Sid shrugged out of his suit jacket and folded it up and dropped it on the floor. “Just for a minute.”

Geno licked his lips, and Sid let himself watch the motion. He was warm and fizzing, like tiny bubbles of carbonation in a shaken-up bottle of pop. Slowly, Geno slid from the desk and knelt on the floor, his bad knee cushioned by Sid’s jacket. The sight of him there, his head bent, brown hair curling at his nape where it had gotten long, made Sid feel unsteady on his feet.

He put a hand in Geno’s hair. It was soft and dry, a little frizzy. He worked his fingers through, following the curve of Geno’s skull down toward his ear. His feelings for Geno were a second ribcage in his chest, invisibly overlying his bones, inflexible as metal, holding in all the things he wanted and couldn’t have.

Geno made a soft noise as Sid’s fingers trailed down the spine of his ear to the warm, tender skin of his earlobe. He looked up, and his mouth was so red and open. “Sid—”

“Okay,” Sid said, and slapped him a few times, a little sick with how much he enjoyed the way Geno went all breathless and loose. When Geno stood up, he was visibly hard in his compression shorts, and Sid stared for a moment or two too long before he forced himself to look away.

“Stay in here until you cool off,” he said. “You can’t go walking around like that.”

“Thanks, Sid,” Geno said quietly.

Sid watched that game from the press box, as usual, eating greasy fries and watching the boring mess of a game unfold on the ice. The defense from both teams kept all the action stifled; only a single goal was scored, by the Leafs, late in the third. Geno took a holding penalty, which Sid couldn’t be too mad about; it happened. But there was no sign of his magic, and he was pretty quiet for most of the game.

It didn’t mean much. Magic wasn’t a guarantee of anything. It helped out, but most of what happened on the ice was the interaction between body and stick and physics. Even Flower, with all his abundant magic, still lost games. Sid wasn’t off the hook yet.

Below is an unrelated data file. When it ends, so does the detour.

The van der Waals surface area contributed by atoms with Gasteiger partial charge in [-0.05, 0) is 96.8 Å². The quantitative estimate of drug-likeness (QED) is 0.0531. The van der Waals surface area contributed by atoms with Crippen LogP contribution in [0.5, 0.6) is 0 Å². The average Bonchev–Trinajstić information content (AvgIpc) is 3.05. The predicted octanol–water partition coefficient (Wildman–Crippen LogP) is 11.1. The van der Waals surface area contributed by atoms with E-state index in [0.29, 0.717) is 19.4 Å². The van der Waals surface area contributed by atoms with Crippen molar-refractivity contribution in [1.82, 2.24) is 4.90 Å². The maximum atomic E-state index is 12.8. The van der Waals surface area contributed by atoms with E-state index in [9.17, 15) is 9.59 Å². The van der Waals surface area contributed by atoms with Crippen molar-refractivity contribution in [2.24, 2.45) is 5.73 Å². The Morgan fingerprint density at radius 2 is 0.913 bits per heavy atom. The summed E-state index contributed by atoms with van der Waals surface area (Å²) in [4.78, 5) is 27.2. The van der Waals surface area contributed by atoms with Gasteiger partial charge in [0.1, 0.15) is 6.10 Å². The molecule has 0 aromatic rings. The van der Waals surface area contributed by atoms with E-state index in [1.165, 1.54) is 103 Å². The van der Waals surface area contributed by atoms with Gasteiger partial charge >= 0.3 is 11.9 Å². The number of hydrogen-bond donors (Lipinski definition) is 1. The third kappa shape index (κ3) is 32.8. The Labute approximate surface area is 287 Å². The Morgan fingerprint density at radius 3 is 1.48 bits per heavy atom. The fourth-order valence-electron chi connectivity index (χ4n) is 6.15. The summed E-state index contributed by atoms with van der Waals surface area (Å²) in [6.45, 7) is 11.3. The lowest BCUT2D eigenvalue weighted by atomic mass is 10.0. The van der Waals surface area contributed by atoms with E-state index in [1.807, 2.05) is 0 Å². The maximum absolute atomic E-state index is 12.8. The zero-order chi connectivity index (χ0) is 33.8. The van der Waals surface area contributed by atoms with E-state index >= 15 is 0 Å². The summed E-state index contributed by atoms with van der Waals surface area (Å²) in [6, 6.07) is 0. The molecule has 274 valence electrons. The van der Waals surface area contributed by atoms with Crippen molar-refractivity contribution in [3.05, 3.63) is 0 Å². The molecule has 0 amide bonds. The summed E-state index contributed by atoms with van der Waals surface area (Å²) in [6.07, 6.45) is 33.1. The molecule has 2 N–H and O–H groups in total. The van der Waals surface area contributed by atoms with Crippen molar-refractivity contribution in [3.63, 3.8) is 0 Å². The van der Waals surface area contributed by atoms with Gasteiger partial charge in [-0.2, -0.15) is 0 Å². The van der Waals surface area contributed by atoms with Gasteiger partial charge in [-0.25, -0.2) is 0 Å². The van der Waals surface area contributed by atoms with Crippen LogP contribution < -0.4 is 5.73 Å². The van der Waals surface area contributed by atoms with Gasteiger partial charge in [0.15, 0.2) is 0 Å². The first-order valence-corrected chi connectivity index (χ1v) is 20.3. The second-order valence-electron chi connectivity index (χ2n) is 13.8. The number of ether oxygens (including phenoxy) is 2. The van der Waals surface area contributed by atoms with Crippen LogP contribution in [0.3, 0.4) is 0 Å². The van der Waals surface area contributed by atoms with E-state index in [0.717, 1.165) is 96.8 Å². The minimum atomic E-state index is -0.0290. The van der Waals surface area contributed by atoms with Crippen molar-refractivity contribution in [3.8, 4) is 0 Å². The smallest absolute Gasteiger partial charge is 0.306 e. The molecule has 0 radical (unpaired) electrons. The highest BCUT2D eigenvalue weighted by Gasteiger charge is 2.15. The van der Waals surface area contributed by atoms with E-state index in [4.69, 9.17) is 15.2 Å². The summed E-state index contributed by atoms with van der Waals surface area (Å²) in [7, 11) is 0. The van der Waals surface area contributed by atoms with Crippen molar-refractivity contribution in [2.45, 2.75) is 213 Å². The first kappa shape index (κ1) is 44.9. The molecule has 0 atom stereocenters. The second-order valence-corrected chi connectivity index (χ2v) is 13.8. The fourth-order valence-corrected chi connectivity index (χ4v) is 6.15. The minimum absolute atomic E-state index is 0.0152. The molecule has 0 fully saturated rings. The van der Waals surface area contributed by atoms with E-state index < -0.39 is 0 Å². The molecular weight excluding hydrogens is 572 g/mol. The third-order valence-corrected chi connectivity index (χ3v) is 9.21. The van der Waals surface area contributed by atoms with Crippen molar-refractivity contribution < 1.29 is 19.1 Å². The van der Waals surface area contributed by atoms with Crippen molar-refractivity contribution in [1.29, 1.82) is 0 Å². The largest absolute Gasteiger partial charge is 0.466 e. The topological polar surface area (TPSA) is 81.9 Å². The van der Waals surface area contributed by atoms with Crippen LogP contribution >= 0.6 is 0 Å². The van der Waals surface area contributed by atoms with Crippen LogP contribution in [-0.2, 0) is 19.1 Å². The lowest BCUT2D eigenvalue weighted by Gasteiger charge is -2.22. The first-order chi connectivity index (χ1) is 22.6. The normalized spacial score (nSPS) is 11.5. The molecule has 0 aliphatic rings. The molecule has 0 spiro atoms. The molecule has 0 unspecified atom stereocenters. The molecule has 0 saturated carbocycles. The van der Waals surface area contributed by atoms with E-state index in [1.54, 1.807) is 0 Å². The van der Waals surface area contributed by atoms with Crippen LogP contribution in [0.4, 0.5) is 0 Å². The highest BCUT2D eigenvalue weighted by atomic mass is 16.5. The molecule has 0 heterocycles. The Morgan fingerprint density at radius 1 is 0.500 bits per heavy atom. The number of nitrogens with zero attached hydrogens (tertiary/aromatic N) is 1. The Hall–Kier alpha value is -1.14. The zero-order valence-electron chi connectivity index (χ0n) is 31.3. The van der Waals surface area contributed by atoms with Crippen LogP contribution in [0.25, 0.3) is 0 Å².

+ + +

Their next game was in Boston, three days later. There was nowhere good to go in the Garden; the visitor’s locker room was surrounded by boiler rooms and a room where all the beer for concessions was stored. Sid and Geno wandered around in vain for a while before Sid gave up and just steered Geno into a back hallway and shoved him up against a wall between two tall rolling carts, probably sound or lighting equipment or whatever for concerts. They probably wouldn’t be interrupted, and if they were, people made a lot of allowances for magic.

Geno looked a little fuzzy around the edges already just from being manhandled. Sid felt suddenly, fiercely protective of him. He still wasn’t happy about the situation in any way, but he also wanted to keep Geno safe and hidden so that nobody else would see him like this, pink and sweet, waiting for Sid to take care of him.

He pushed forward, pressing Geno firmly into the wall, and slid one leg between Geno’s thighs. “Come on,” he said. He tucked his face into Geno’s neck and breathed in the smell of him, the same arena soap Sid had used that morning after skate. Geno’s pulse fluttered against his mouth. He got his hands on Geno’s hips and tugged him down, grinding his crotch against Sid’s thigh.

Geno exhaled slowly. “Like this?”

“I don’t think you actually need to be angry,” Sid said against Geno’s hot skin. “I don’t think you need me to hit you, either.” He rocked his thigh against Geno’s dick, no longer totally soft. “I think I can get you charged up like this and you’ll go out there and win.”

Geno’s hands settled on his shoulders. His fingertips dug in and released. “You think.”

“We can try it,” Sid said. He was a little fuzzy himself from Geno’s long warm body all against his and Geno starting to tentatively grind down onto his thigh. “Science, right?”

Geno didn’t respond in words, but he dropped his head back against the wall and let Sid suck on his neck and get him worked up and panting, his erection hot against Sid’s leg. It was both the best and worst thing that had ever happened to Sid. He lost himself in the tiny sounds Geno made as they moved together and hoped Geno wouldn’t notice or comment on how Sid was getting hard, too.